I Want Your Money is a documentary about socialism versus capitalism.  It is fairly entertaining.  It centers around the presidencies of Obama and Reagan.  Most of the points they cover are very apt.  I found the cartoon portions to be distracting.  The claymation-esque nature of the animation was just a bit off putting.  The clip of Phil Donahue’s interview of Milton Freedman makes the whole movie worthwhile.  I have never seen such a verbal smackdown in my entire life.  His defense of capitalism was beautiful, eloquent, funny, and absolutely devastating.  I would recommend that everyone watch this movie.  If you are a fan of free enterprise, you will love it.  If you are a fan of centralized planning, maybe it will open your eyes a bit.

The Nature of the Biz

Posted by Troy on 2nd April 2011 in Writing

I don’t begrudge the publishing industry.  However, there are a couple of things the aspiring writer should know.  1)  Any perception you have gotten about agents from movies and TV is probably false.  For the most part, they seem to only want to take people they don’t have to actually sell.  I remember one agent in particular which said they would contact you if they wanted to represent you.  That is to say, they will contact you after you have enough name recognition that you no longer need to be sold.  The concept that you’ll find an agent that will read your work and believe passionately and start so quixotic in it probably won’t happen.  2)  The publishing industry is about product.  They actually do not care how well something is written, per se.  They don’t really care about the message, the intent, the art of writing.  They care about volume.  Remember, this is their business, and they are in it to make a profit.  If they feel like your book won’t sell unless you change it so the guy gets the girl in the end, you had best change the ending, or it’s not going to be published by them.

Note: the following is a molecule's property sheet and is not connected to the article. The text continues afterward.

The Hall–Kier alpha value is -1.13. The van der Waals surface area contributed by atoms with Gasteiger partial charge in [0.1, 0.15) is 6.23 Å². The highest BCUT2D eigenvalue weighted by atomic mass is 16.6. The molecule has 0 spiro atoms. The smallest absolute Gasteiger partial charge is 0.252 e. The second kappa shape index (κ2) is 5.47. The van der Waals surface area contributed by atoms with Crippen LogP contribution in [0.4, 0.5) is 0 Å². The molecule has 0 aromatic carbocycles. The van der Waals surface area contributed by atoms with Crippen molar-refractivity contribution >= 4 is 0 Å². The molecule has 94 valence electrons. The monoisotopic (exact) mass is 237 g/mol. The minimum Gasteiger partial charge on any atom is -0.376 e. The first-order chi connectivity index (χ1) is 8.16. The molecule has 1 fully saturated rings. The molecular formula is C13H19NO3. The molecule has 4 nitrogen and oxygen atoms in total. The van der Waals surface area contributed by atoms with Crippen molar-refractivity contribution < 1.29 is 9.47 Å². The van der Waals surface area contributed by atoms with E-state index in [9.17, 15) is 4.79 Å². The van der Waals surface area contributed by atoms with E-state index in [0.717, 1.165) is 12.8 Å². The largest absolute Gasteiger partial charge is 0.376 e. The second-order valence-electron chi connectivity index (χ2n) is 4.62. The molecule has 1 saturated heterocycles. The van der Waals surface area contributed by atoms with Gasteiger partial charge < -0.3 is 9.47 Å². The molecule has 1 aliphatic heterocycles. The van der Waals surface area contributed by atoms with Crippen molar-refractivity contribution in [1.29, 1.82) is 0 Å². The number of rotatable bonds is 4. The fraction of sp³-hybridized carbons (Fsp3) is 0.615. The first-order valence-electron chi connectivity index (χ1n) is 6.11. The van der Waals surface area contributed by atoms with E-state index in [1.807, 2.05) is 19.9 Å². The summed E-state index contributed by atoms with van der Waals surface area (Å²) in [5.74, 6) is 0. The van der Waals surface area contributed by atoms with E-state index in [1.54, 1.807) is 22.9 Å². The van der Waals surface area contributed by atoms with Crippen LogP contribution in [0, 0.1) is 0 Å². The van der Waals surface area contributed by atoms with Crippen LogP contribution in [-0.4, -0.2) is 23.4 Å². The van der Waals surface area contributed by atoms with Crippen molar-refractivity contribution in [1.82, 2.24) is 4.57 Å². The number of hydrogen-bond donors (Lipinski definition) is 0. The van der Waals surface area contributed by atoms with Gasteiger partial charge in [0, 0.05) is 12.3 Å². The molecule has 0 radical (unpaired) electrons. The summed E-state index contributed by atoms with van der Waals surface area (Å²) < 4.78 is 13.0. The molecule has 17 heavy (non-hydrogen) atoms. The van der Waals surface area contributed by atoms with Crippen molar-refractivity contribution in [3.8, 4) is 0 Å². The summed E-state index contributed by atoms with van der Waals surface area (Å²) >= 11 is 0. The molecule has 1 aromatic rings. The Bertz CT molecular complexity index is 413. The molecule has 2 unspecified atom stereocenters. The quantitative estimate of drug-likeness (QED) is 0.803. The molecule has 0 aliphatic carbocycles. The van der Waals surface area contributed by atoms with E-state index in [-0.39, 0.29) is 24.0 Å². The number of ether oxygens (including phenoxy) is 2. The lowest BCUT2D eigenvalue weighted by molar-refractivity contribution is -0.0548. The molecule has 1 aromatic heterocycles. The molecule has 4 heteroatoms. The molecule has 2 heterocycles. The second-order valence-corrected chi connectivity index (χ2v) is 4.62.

Unfortunately, this has been the downfall of most literature.  Ever know that guy that can just play the guitar and sing, and you’re amazed that he hasn’t been discovered?  There are so many cases of that for authors as well–those who don’t fall into the need little categories demanded by the industry.  It used to be that books were commissioned by a patron.  Now they are produced by a corporate machine.  Of course, what you got subjected to under the patronage system was a book which espoused the views of the patron.  What you get under the corporate machine method is the most marketable/popular material.  They both have their pros and cons, but it is important to know what you are up against.

I want to say, I’m a pure blooded Capitalist of the first order.  I do not begrudge publishers or agents or the “corporate machine.”  This is the world in which we live.  However, I am very excited by the new e-book technologies and the vastly improved Print-on-Demand capabilities.  In a way, this is actually superior to the patron system as it allows the writer to become their own patron.  And of course, such innovations would have never been produced without the market forces of capitalism.

Go Capitalism!  Long Live the Constitution!